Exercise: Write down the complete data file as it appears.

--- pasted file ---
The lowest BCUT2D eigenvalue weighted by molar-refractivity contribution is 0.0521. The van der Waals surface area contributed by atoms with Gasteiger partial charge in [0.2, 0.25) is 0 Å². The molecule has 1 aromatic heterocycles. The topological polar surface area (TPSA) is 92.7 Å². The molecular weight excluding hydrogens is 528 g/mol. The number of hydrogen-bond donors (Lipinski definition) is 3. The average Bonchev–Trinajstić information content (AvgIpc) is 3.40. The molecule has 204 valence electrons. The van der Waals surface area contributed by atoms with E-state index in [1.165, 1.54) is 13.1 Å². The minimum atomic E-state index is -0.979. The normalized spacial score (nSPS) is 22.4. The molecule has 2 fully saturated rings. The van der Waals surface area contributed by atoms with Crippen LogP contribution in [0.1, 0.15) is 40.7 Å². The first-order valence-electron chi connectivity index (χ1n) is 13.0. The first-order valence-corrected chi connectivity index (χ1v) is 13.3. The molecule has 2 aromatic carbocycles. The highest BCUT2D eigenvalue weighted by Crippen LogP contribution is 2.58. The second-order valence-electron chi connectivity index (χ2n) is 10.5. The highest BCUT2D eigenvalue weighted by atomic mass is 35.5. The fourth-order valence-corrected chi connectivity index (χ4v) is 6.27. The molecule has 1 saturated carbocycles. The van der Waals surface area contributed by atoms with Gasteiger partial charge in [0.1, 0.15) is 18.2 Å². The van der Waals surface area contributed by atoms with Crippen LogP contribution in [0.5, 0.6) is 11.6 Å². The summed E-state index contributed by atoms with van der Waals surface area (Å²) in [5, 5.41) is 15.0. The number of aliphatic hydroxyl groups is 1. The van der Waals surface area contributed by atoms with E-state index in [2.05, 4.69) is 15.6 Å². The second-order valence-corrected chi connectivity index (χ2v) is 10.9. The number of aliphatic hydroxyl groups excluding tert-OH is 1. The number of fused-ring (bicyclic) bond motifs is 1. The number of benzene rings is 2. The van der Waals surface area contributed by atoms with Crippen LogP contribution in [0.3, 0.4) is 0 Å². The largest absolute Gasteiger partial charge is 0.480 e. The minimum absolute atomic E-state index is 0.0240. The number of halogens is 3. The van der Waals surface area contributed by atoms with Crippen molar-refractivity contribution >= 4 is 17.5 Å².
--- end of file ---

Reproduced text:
The lowest BCUT2D eigenvalue weighted by molar-refractivity contribution is 0.0521. The van der Waals surface area contributed by atoms with Gasteiger partial charge in [0.2, 0.25) is 0 Å². The molecule has 1 aromatic heterocycles. The topological polar surface area (TPSA) is 92.7 Å². The molecular weight excluding hydrogens is 528 g/mol. The number of hydrogen-bond donors (Lipinski definition) is 3. The average Bonchev–Trinajstić information content (AvgIpc) is 3.40. The molecule has 204 valence electrons. The van der Waals surface area contributed by atoms with E-state index in [1.165, 1.54) is 13.1 Å². The minimum atomic E-state index is -0.979. The normalized spacial score (nSPS) is 22.4. The molecule has 2 fully saturated rings. The van der Waals surface area contributed by atoms with Crippen LogP contribution in [0.1, 0.15) is 40.7 Å². The first-order valence-electron chi connectivity index (χ1n) is 13.0. The first-order valence-corrected chi connectivity index (χ1v) is 13.3. The molecule has 2 aromatic carbocycles. The highest BCUT2D eigenvalue weighted by Crippen LogP contribution is 2.58. The second-order valence-electron chi connectivity index (χ2n) is 10.5. The highest BCUT2D eigenvalue weighted by atomic mass is 35.5. The fourth-order valence-corrected chi connectivity index (χ4v) is 6.27. The molecule has 1 saturated carbocycles. The van der Waals surface area contributed by atoms with Gasteiger partial charge in [0.1, 0.15) is 18.2 Å². The van der Waals surface area contributed by atoms with Crippen LogP contribution in [0.5, 0.6) is 11.6 Å². The summed E-state index contributed by atoms with van der Waals surface area (Å²) in [5, 5.41) is 15.0. The number of aliphatic hydroxyl groups is 1. The van der Waals surface area contributed by atoms with E-state index in [2.05, 4.69) is 15.6 Å². The second-order valence-corrected chi connectivity index (χ2v) is 10.9. The number of aliphatic hydroxyl groups excluding tert-OH is 1. The number of fused-ring (bicyclic) bond motifs is 1. The number of benzene rings is 2. The van der Waals surface area contributed by atoms with Crippen LogP contribution in [0.3, 0.4) is 0 Å². The largest absolute Gasteiger partial charge is 0.480 e. The minimum absolute atomic E-state index is 0.0240. The number of halogens is 3. The van der Waals surface area contributed by atoms with Crippen molar-refractivity contribution >= 4 is 17.5 Å².